Complexity of CSPs: Exact and Approximation

by Prasad Raghavendra.

Oded's comments

While the main result asserts that, for every CSP and every epsilon, there exists a polynomial-time algorithm that gets within epsilon of the approximation factor that is UGJ-hard, I was most impressed by the fact that this seemingly optimal approximation factor can be efficiently approximated.

The original abstract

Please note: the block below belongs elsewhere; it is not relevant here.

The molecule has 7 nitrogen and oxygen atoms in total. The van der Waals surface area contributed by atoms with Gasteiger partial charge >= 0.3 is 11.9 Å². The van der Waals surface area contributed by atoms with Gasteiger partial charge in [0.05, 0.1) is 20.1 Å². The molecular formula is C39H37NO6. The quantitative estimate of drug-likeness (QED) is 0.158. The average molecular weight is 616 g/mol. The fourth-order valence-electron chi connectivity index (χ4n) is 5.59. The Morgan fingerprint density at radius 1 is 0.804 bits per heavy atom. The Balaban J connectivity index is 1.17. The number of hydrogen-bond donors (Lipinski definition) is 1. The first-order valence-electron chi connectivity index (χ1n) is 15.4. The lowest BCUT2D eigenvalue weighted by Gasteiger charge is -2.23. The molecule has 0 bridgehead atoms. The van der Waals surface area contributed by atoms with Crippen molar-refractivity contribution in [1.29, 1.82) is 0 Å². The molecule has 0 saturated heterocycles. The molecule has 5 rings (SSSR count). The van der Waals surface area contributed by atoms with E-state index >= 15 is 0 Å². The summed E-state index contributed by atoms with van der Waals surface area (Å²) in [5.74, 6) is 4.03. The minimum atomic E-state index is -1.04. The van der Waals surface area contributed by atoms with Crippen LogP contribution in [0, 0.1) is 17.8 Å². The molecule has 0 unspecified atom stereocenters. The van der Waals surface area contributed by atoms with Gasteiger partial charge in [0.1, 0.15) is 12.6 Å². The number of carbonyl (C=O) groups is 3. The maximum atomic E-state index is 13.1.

Constraint Satisfaction Problem (CSP) such as 3-SAT, Horn-SAT is specified by a set of predicates. In the exact version, the goal is to find out if an instance of the CSP is completely satisfiable or unsatisfiable. In the approximate version, the goal is to find an assignment that satisfies the maximum number of constraints. The algebraic dichotomy conjecture of Jeavons-Bulatov is an attempt at characterizing exactly for which CSPs the exact version is in P. Roughly speaking, this conjecture asserts that CSPs that are in P are characterized by non-trivial operations that take feasible solutions to an instance, to another feasible solution. For example, adding three feasible solutions to a linear system over F_2 yields another feasible solution, therefore linear equations are easy to solve. The Unique Games Conjecture of Khot yields the threshold of hardness for approximation versions of every CSP. In this work, we show that the Unique games conjecture is indeed a natural generalization of the algebraic dichotomy conjecture from exact-CSP to approximate CSP. In a way, it yields a natural explanation as to where the approximation threshold for a CSP arises from.

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